Economically speaking, mako sharks are a strongly exploited shark species, yet biologically speaking, very little is known about their migrations, especially in the strongly fished Atlantic.
The Guy Harvey Research Institute (GHRI) is now financing a long-term study to analyze the migrations of mako sharks. The primary methods used in this study are satellite transmitters (SPOT and PSAT Tags). Since this study began, probably the worldwide largest data collection on migrational movements of mako sharks has been compiled and is ready to be evaluated. The interpretation of satellite data is highly complex and requires the services of a proven specialist in this field. The Shark Foundation will finance this project and the analysis part of the satellite data.


Investments 2015: CHF 18,000
Total investments to date: approx. CHF 18,000
 
Shark Nurseries

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  The "Shark Nurseries" project is centered in Rookery Bay, 10,000 Islands, and has been supervised by Pat O'Donnell since the year 2000 in collaboration with the Mote Marine Lab. Sharks frequent this region for use as their primary (pupping) and secondary nursing (juvenile sharks older than one year) grounds. The research area encompasses Fakahatchee, Faka Unio1n and Pumpkin Bay.
Initial comparative studies showed that all shark species examined, with the exception of bull sharks, avoid Faka Union Bay during the wet season. During this season the salinity of Faka Union Bay drops below 25 ppt (parts per thousand).
Despite efforts by the State of Florida to restore the natural balance of the marshlands, this freshwater outlet from the marshlands of the region did not significantly change in 2015. The data on juvenile sharks collected by the project team can still be viewed as baseline data prior to restauration of the natural balance in the surrounding marshlands. During 2015 data collection continued and 99 sharks were caught, 87 of which were measured and tagged, 9 were recaptures and 3 sharks unfortunately did not survive.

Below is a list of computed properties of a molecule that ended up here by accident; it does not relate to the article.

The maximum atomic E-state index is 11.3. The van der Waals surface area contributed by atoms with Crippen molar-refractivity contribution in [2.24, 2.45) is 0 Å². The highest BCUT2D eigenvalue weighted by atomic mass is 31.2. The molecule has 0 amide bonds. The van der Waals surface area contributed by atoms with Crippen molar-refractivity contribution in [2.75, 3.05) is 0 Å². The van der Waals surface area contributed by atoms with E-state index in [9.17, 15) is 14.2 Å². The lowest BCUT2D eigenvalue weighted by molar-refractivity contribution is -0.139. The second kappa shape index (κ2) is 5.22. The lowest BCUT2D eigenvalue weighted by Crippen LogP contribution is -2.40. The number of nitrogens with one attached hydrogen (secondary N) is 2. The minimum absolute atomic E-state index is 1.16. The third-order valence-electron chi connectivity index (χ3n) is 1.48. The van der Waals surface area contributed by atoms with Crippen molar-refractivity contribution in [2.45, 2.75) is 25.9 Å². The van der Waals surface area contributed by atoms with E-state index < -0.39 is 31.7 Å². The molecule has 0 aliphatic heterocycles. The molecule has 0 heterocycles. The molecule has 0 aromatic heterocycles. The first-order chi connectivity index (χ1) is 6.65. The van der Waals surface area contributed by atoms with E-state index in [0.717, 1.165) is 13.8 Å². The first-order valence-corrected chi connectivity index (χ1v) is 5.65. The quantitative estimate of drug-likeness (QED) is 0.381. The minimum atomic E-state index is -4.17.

Since the year 2000 the following number of juvenile sharks were captured, measured and marked: 740 bull sharks, 527 bonnet-head hammerhead sharks, 134 lemon sharks, 152 blacktip sharks, 13 nurse sharks, 2 Atlantic sharpnose sharks, 2 scalloped hammerheads and 1 great hammerhead.

The project works mainly with enthusiastic volunteers which substantially reduces costs. The Foundation will continue to fund the project when needed.


Investments 2015: CHF 0
Total investments to date: approx. CHF 61,500


Basking Sharks

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  No research was performed in 2015 so that no financial support was requested. The project manager, Colin Speedie, suggested suspending the project temporarily and to push the analysis of any data acquired so far. Furthermore, the data collected at sea should be correlated with a satellite study performed by the Scottish Natural Heritage organization. Depending on the possible establishment of a foreseen marine sanctuary in Scotland, any further activities on basking shark protection should then be planned by 2017.

Investments 2015: CHF 0
Total investments to date: approx. CHF 108,850



2015 successfully completed:
Bull Shark Migrations Fiji

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  Dr. Jürg Brunnschweiler's project "Bull Shark Migrations Fiji" was completed at the end of 2015. The Shark Foundation has supported this project since 2004. During the length of the project 7 scientific papers were published.
The project examined the wide scale and local distribution of bull sharks in the Fiji region, specifically the area around Shark Fin Reef (also see the Project Shark Protection Fiji Zone below).Very interesting data was collected and analyzed about movement patterns and the behavior of bull sharks in this region using satellite transmitters (large-scale) and acoustic transmitters (local).
In several smaller projects in the context of master dissertations local shark fishing practices were examined between 2011 and 2014 and possible rivers were identified as nurseries for bull sharks. The project team is now concentrating on regions in Fiji being used by bull sharks as nurseries.
As of 2016 a new project in the form of a thesis will begin in Fiji and will systematically examine the various aspects of bull shark nurseries.


The Shark Foundation supported the project between 2004 and 2015 with a total of approx. CHF 63,000 CHF

Shark protection zone Fiji

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  Today the Fiji Shark Protection Project is financially self-sustaining. The Foundation is prepared to support the project financially, if necessary. At the end of 2013 Mike Neumann requested continued support of the Fiji Shark Count project which since 2012 has aimed at establishing an inventory of all sharks in the region. The Fiji Shark Count continues and was co-financed by the Foundation in 2013/14.
In 2015 Christine Ward-Paige from Dalhousie University, Halifax, evaluated the data collected during the Fiji Shark Count.